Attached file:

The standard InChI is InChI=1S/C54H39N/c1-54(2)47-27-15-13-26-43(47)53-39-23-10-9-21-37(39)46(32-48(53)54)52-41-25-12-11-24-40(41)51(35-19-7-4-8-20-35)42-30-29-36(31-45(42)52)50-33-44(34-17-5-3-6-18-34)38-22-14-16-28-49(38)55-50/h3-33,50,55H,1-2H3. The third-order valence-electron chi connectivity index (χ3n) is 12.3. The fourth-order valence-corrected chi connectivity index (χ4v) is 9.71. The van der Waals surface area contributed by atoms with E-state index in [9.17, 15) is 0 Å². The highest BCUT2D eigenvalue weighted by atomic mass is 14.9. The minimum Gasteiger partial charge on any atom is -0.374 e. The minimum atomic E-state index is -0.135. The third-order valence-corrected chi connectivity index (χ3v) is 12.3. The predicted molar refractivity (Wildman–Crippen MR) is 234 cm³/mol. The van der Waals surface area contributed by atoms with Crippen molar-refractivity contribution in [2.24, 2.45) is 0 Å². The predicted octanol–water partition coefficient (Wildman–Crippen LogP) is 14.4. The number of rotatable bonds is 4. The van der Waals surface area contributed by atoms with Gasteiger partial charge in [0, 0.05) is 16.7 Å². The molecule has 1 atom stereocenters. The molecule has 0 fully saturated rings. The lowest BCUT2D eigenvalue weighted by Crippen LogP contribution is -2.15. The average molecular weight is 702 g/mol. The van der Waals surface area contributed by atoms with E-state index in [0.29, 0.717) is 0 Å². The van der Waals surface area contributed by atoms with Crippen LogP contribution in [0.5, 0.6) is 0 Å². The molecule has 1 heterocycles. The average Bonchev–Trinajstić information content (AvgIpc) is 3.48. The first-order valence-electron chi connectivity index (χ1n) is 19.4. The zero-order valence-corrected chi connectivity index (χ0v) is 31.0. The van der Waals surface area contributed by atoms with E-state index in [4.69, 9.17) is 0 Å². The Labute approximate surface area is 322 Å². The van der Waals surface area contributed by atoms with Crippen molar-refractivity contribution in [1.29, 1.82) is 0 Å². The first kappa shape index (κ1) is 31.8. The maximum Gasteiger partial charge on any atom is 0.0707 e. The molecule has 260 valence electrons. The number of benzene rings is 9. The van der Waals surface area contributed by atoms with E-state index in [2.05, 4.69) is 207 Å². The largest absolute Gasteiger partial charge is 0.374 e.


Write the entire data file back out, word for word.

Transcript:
The standard InChI is InChI=1S/C54H39N/c1-54(2)47-27-15-13-26-43(47)53-39-23-10-9-21-37(39)46(32-48(53)54)52-41-25-12-11-24-40(41)51(35-19-7-4-8-20-35)42-30-29-36(31-45(42)52)50-33-44(34-17-5-3-6-18-34)38-22-14-16-28-49(38)55-50/h3-33,50,55H,1-2H3. The third-order valence-electron chi connectivity index (χ3n) is 12.3. The fourth-order valence-corrected chi connectivity index (χ4v) is 9.71. The van der Waals surface area contributed by atoms with E-state index in [9.17, 15) is 0 Å². The highest BCUT2D eigenvalue weighted by atomic mass is 14.9. The minimum Gasteiger partial charge on any atom is -0.374 e. The minimum atomic E-state index is -0.135. The third-order valence-corrected chi connectivity index (χ3v) is 12.3. The predicted molar refractivity (Wildman–Crippen MR) is 234 cm³/mol. The van der Waals surface area contributed by atoms with Crippen molar-refractivity contribution in [2.24, 2.45) is 0 Å². The predicted octanol–water partition coefficient (Wildman–Crippen LogP) is 14.4. The number of rotatable bonds is 4. The van der Waals surface area contributed by atoms with Gasteiger partial charge in [0, 0.05) is 16.7 Å². The molecule has 1 atom stereocenters. The molecule has 0 fully saturated rings. The lowest BCUT2D eigenvalue weighted by Crippen LogP contribution is -2.15. The average molecular weight is 702 g/mol. The van der Waals surface area contributed by atoms with E-state index in [0.29, 0.717) is 0 Å². The van der Waals surface area contributed by atoms with Crippen LogP contribution in [0.5, 0.6) is 0 Å². The molecule has 1 heterocycles. The average Bonchev–Trinajstić information content (AvgIpc) is 3.48. The first-order valence-electron chi connectivity index (χ1n) is 19.4. The zero-order valence-corrected chi connectivity index (χ0v) is 31.0. The van der Waals surface area contributed by atoms with E-state index in [4.69, 9.17) is 0 Å². The Labute approximate surface area is 322 Å². The van der Waals surface area contributed by atoms with Crippen molar-refractivity contribution in [1.29, 1.82) is 0 Å². The first kappa shape index (κ1) is 31.8. The maximum Gasteiger partial charge on any atom is 0.0707 e. The molecule has 260 valence electrons. The number of benzene rings is 9. The van der Waals surface area contributed by atoms with E-state index in [2.05, 4.69) is 207 Å². The largest absolute Gasteiger partial charge is 0.374 e.